• Thu
  • Dec 18, 2014
  • Updated: 5:01am

SDB looking for an extra $12 million

PUBLISHED : Wednesday, 12 March, 1997, 12:00am
UPDATED : Wednesday, 12 March, 1997, 12:00am

The Sports Development Board is hoping for an extra $12 million from the Government to help finance the development programmes of various national associations.


It is understood that SDB officials will be listening to financial secretary Donald Tsang's budget speech today for signs of further funding.


The Government has already made available $300 million for the SDB and the Arts Development Council (ADC) to share, depending on needs, over the next four years. The hoped for $12 million is expected to be independent of the $300 million, which is earmarked to fulfil the goals set out in the SDB's and ADC's respected strategic plans.


It is believed that the $12 million would be used solely to make up the shortfall that currently exists to help sports associations carry out their programmes for the next financial year.


SDB chief executive Andrew Ma declined to confirm whether or not the Government will provide the SDB with an extra $12 million, but according to reports, Tsang will make an announcement today during his speech.


Ma, meanwhile, said that the SDB has asked the Government to define clearly how the $300 million is to be shared between the sports funding arm and the ADC.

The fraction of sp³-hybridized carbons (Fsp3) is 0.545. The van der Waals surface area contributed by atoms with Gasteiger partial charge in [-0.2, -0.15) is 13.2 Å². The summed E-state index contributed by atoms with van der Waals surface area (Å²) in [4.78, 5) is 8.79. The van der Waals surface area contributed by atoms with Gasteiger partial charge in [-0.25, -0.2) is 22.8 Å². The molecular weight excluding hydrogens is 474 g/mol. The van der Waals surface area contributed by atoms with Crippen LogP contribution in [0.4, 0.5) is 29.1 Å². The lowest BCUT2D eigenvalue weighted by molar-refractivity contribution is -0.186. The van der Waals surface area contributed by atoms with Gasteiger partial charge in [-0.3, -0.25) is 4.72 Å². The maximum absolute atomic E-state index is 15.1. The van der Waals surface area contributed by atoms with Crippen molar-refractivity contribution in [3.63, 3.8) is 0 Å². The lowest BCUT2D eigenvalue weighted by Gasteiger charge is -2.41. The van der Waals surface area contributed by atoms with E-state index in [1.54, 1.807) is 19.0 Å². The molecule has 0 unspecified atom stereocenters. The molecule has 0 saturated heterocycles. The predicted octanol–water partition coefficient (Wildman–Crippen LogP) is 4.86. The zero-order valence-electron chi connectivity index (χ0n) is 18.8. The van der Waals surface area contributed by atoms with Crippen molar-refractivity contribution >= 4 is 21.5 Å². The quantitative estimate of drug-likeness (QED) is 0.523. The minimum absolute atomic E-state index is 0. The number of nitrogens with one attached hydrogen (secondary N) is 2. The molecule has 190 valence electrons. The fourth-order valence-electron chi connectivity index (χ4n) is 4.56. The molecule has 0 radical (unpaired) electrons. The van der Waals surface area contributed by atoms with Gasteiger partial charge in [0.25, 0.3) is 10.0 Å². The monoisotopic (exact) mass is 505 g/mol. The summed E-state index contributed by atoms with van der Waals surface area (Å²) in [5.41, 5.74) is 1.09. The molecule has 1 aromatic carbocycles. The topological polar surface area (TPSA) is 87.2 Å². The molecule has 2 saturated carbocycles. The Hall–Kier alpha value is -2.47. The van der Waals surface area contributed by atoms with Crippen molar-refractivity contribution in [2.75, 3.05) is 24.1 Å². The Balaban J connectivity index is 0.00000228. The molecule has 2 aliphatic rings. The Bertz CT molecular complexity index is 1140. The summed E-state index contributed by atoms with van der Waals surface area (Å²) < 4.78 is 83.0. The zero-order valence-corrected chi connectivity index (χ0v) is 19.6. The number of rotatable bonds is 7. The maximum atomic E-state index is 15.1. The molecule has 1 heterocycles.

When the Broadcasting, Culture and Sports branch announced a $300 million distribution to sport and the arts in January, it said the money would sit in a fund and both bodies would be able to apply for cash when it was needed.


However, the branch was unable to say how much each body would receive.


Ma said the SDB this month asked the branch to split the money 40-40 between sport and the arts, with the remaining 20 per cent forming a floating fund to be used by either body as required.


'Our proposal is for the government to agree to a 40-40 split,' said Ma. 'That way, we would at least know how much we can play with and help with forward planning.


'That is the key issue. There would still be 20 per cent flexibility for both parties.'

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